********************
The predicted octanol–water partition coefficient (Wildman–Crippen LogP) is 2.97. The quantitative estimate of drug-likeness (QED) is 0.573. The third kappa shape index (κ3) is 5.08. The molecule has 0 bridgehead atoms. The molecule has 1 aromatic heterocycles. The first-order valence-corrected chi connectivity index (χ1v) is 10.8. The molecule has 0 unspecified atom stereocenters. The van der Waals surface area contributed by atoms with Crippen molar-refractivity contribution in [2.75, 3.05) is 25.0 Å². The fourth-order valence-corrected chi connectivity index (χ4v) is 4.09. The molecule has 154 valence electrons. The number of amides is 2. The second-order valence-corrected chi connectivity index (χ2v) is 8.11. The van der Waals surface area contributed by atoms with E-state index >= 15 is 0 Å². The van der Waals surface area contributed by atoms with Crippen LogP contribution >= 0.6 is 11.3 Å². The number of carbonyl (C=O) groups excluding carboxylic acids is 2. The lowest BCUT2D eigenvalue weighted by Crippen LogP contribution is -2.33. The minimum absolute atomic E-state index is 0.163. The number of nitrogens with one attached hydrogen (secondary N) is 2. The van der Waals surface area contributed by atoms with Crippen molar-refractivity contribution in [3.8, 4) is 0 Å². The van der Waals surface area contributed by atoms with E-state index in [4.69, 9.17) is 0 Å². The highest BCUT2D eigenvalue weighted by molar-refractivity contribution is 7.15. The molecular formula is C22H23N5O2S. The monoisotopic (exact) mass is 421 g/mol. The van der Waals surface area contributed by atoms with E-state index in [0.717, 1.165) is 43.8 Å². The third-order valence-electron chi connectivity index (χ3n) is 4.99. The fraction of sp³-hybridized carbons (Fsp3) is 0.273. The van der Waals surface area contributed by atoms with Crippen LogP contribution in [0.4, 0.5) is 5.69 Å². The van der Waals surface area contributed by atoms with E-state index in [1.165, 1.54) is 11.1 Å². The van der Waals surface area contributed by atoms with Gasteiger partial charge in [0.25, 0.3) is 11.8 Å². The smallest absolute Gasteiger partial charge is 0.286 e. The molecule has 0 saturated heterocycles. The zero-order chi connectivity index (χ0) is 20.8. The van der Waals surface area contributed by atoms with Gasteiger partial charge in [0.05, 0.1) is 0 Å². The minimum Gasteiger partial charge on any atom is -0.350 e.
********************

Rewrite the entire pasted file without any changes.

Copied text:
The predicted octanol–water partition coefficient (Wildman–Crippen LogP) is 2.97. The quantitative estimate of drug-likeness (QED) is 0.573. The third kappa shape index (κ3) is 5.08. The molecule has 0 bridgehead atoms. The molecule has 1 aromatic heterocycles. The first-order valence-corrected chi connectivity index (χ1v) is 10.8. The molecule has 0 unspecified atom stereocenters. The van der Waals surface area contributed by atoms with Crippen molar-refractivity contribution in [2.75, 3.05) is 25.0 Å². The fourth-order valence-corrected chi connectivity index (χ4v) is 4.09. The molecule has 154 valence electrons. The number of amides is 2. The second-order valence-corrected chi connectivity index (χ2v) is 8.11. The van der Waals surface area contributed by atoms with E-state index >= 15 is 0 Å². The van der Waals surface area contributed by atoms with Crippen LogP contribution >= 0.6 is 11.3 Å². The number of carbonyl (C=O) groups excluding carboxylic acids is 2. The lowest BCUT2D eigenvalue weighted by Crippen LogP contribution is -2.33. The minimum absolute atomic E-state index is 0.163. The number of nitrogens with one attached hydrogen (secondary N) is 2. The van der Waals surface area contributed by atoms with Crippen molar-refractivity contribution in [3.8, 4) is 0 Å². The van der Waals surface area contributed by atoms with E-state index in [4.69, 9.17) is 0 Å². The highest BCUT2D eigenvalue weighted by molar-refractivity contribution is 7.15. The molecular formula is C22H23N5O2S. The monoisotopic (exact) mass is 421 g/mol. The van der Waals surface area contributed by atoms with E-state index in [0.717, 1.165) is 43.8 Å². The third-order valence-electron chi connectivity index (χ3n) is 4.99. The fraction of sp³-hybridized carbons (Fsp3) is 0.273. The van der Waals surface area contributed by atoms with Crippen LogP contribution in [0.4, 0.5) is 5.69 Å². The van der Waals surface area contributed by atoms with E-state index in [1.165, 1.54) is 11.1 Å². The van der Waals surface area contributed by atoms with Gasteiger partial charge in [0.25, 0.3) is 11.8 Å². The smallest absolute Gasteiger partial charge is 0.286 e. The molecule has 0 saturated heterocycles. The zero-order chi connectivity index (χ0) is 20.8. The van der Waals surface area contributed by atoms with Gasteiger partial charge in [0.05, 0.1) is 0 Å². The minimum Gasteiger partial charge on any atom is -0.350 e.